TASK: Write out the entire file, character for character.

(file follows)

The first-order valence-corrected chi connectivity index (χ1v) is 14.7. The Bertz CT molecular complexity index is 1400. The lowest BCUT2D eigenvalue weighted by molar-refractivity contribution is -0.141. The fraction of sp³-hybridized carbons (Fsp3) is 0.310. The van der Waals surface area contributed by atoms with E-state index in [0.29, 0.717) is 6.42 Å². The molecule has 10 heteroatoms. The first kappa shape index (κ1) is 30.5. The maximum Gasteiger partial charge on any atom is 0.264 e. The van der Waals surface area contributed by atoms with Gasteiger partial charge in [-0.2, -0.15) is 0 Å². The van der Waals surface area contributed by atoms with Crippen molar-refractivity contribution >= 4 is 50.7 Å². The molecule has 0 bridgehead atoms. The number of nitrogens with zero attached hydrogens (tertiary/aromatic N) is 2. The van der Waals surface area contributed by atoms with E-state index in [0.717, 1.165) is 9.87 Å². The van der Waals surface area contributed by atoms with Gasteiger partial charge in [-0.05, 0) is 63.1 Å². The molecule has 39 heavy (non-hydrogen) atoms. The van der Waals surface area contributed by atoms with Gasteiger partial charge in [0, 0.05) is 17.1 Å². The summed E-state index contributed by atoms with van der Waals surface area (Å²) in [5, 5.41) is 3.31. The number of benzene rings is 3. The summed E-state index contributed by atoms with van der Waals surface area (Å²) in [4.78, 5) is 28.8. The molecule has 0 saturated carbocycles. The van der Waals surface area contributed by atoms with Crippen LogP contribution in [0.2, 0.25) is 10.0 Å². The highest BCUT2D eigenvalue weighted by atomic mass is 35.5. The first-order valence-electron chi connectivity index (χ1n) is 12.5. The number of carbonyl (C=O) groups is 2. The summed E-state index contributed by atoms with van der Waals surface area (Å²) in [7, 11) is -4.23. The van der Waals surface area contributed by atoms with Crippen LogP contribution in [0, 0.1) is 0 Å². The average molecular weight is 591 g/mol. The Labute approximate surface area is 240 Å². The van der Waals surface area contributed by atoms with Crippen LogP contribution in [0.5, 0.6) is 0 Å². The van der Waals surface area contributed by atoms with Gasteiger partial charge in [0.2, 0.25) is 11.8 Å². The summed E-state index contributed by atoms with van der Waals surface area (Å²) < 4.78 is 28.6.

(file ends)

The first-order valence-corrected chi connectivity index (χ1v) is 14.7. The Bertz CT molecular complexity index is 1400. The lowest BCUT2D eigenvalue weighted by molar-refractivity contribution is -0.141. The fraction of sp³-hybridized carbons (Fsp3) is 0.310. The van der Waals surface area contributed by atoms with E-state index in [0.29, 0.717) is 6.42 Å². The molecule has 10 heteroatoms. The first kappa shape index (κ1) is 30.5. The maximum Gasteiger partial charge on any atom is 0.264 e. The van der Waals surface area contributed by atoms with Gasteiger partial charge in [-0.2, -0.15) is 0 Å². The van der Waals surface area contributed by atoms with Crippen molar-refractivity contribution >= 4 is 50.7 Å². The molecule has 0 bridgehead atoms. The number of nitrogens with zero attached hydrogens (tertiary/aromatic N) is 2. The van der Waals surface area contributed by atoms with E-state index in [0.717, 1.165) is 9.87 Å². The van der Waals surface area contributed by atoms with Gasteiger partial charge in [-0.05, 0) is 63.1 Å². The molecule has 39 heavy (non-hydrogen) atoms. The van der Waals surface area contributed by atoms with Gasteiger partial charge in [0, 0.05) is 17.1 Å². The summed E-state index contributed by atoms with van der Waals surface area (Å²) in [5, 5.41) is 3.31. The number of benzene rings is 3. The summed E-state index contributed by atoms with van der Waals surface area (Å²) in [4.78, 5) is 28.8. The molecule has 0 saturated carbocycles. The van der Waals surface area contributed by atoms with Crippen LogP contribution in [0.2, 0.25) is 10.0 Å². The highest BCUT2D eigenvalue weighted by atomic mass is 35.5. The first-order valence-electron chi connectivity index (χ1n) is 12.5. The number of carbonyl (C=O) groups is 2. The summed E-state index contributed by atoms with van der Waals surface area (Å²) in [7, 11) is -4.23. The van der Waals surface area contributed by atoms with Crippen LogP contribution in [0, 0.1) is 0 Å². The average molecular weight is 591 g/mol. The Labute approximate surface area is 240 Å². The van der Waals surface area contributed by atoms with Crippen LogP contribution in [0.5, 0.6) is 0 Å². The van der Waals surface area contributed by atoms with Gasteiger partial charge in [0.2, 0.25) is 11.8 Å². The summed E-state index contributed by atoms with van der Waals surface area (Å²) < 4.78 is 28.6.